24. 24. Diffraction depends on frequency… 06/06/09 A low frequency (long wavelength) wave will get diffracted more, so the house can receive it…
25. 25. Deviation of Light 06/06/09 This happens because the light is refracted: RED LIGHT is refracted THE LEAST PURPLE LIGHT is refracted THE MOST
26. 26. The electromagnetic spectrum 06/06/09 Each type of radiation shown in the electromagnetic spectrum has a different wavelength and a different frequency: Each of these types travels at the same speed through a _______ (300,000,000m/s), and different wavelengths are absorbed by different surfaces (e.g. infra red is absorbed very well by ___________ surfaces). This absorption may heat the material up (like infra red and _______) or cause an alternating current (like in a __ _______). Words – black, microwaves, long, short, TV aerial, vacuum Gamma rays X-rays Ultra violet Visible light Infra red Microwaves Radio/TV High frequency, _____ wavelength Low frequency, _____ (high) wavelength γ
27. 27. Using an oscilloscope 06/06/09 1) Quiet sound, low frequency: 2) Quiet sound, high frequency: 3) Loud sound, low frequency: 4) Loud sound, high frequency:
28. 28. Ultrasound 06/06/09 <ul><li>Pre-natal scanning </li></ul><ul><li>Cleaning – it can be used to dislodge dirt </li></ul><ul><li>Detecting flaws or cracks </li></ul><ul><li>Medical treatment </li></ul>Ultrasound is the region of sound above 20,000Hz – it can’t be heard by humans. There are a number of uses for ultrasound:
29. 29. How does ultrasound work? 06/06/09 Ultrasonic waves are partly _________ at the boundary as they pass from one _______ to another. The time taken for these reflections can be used to measure the _______ of the reflecting surface and this information is used to build up a __________ of the object. Words – depth, reflected, picture, medium
30. 30. Transmitting information 06/06/09 As we said before, different types of electromagnetic radiation can be used to send different types of information, e.g. an optical fibre: Optical fibres have two main advantages: they can send more information compared to electrical cables of the same diameter and with less signal weakening. Another example is radio waves: The longer wavelength waves are transmitted by being reflected off the ionosphere (an electrically charged layer in the Earth’s atmosphere). Ionosphere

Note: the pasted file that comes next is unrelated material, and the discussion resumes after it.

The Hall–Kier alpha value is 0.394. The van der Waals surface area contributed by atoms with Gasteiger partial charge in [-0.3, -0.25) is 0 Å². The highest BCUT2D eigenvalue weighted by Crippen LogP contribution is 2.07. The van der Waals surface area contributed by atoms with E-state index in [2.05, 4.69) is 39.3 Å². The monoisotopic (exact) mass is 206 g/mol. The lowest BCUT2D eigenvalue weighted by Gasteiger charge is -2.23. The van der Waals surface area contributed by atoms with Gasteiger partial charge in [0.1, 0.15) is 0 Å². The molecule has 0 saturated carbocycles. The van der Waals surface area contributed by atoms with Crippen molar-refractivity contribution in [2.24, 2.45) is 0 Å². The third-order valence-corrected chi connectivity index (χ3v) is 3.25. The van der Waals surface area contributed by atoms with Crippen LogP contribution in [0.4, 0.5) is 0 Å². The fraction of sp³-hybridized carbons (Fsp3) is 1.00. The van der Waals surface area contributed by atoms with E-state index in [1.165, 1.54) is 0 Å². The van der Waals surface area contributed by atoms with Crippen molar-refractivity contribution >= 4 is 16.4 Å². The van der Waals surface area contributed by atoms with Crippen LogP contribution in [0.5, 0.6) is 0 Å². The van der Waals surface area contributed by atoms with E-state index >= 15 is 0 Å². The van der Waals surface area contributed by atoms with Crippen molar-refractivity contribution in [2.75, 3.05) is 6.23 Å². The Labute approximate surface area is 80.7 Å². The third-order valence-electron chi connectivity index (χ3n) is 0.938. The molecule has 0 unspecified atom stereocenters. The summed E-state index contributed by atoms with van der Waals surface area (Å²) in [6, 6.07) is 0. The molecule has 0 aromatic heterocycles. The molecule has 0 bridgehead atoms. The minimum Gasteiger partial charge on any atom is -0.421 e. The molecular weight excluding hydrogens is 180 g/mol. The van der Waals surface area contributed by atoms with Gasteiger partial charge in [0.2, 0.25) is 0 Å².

31. 31. Transmitting information 06/06/09 Sounds can be transmitted long distances by converting them into electrical signals first: Radio waves can also be used as “carrier waves”: Words – signal, frequency, modulated, carrier, sound, amplified Signal ____ wave ______ wave Transmitter Wave is demodulated back into a ____ A microphone converts ______ waves into electrical signals with the same amplitude and ________. These waves are then transmitted through cables where they are regularly _________ to reduce signal loss.
32. 32. Analogue vs. Digital 06/06/09 Analogue signals (like talking or music) continually vary in amplitude and/or frequency Digital signals, however, are either off or on, and the information is sent in a series of pulses <ul><li>There are two main advantages of digital: </li></ul><ul><li>More information can be sent down the same cable </li></ul><ul><li>Better quality, because a digital signal can be amplified without amplifying the extra noise: </li></ul>+ - 1 0
33. 33. The Structure of the Earth 06/06/09 How do we know this? These facts have all been discovered by examining seismic waves (earthquakes) A thin crust - 10-100km thick A mantle – has the properties of a solid but it can also flow A core – made of molten nickel and iron. Outer part is liquid and inner part is solid
34. 34. Seismic waves 06/06/09 Earthquakes travel as waves through the Earth – we call them SEISMIC WAVES. There are two types: <ul><li>P waves: </li></ul><ul><li>They are longitudinal so they cause the ground to move up and down </li></ul><ul><li>They can pass through solids and liquids </li></ul><ul><li>They go faster through more dense material </li></ul><ul><li>S waves: </li></ul><ul><li>They are transverse so they cause the ground to move from right to left </li></ul><ul><li>They ONLY pass through solids </li></ul><ul><li>They are slower than P waves </li></ul><ul><li>They go faster through more dense material </li></ul>
35. 35. Seismic waves 06/06/09 The paths of these waves are all curved because density is gradually changing These observations tell us 3 things about the Earth: 1) It has a thin crust, 2) it has a semi-fluid mantle where density increases with depth, 3) a core with a liquid outer part and a solid inner part. P waves travel through the Earth and are refracted when they pass through a medium S waves will only travel through a solid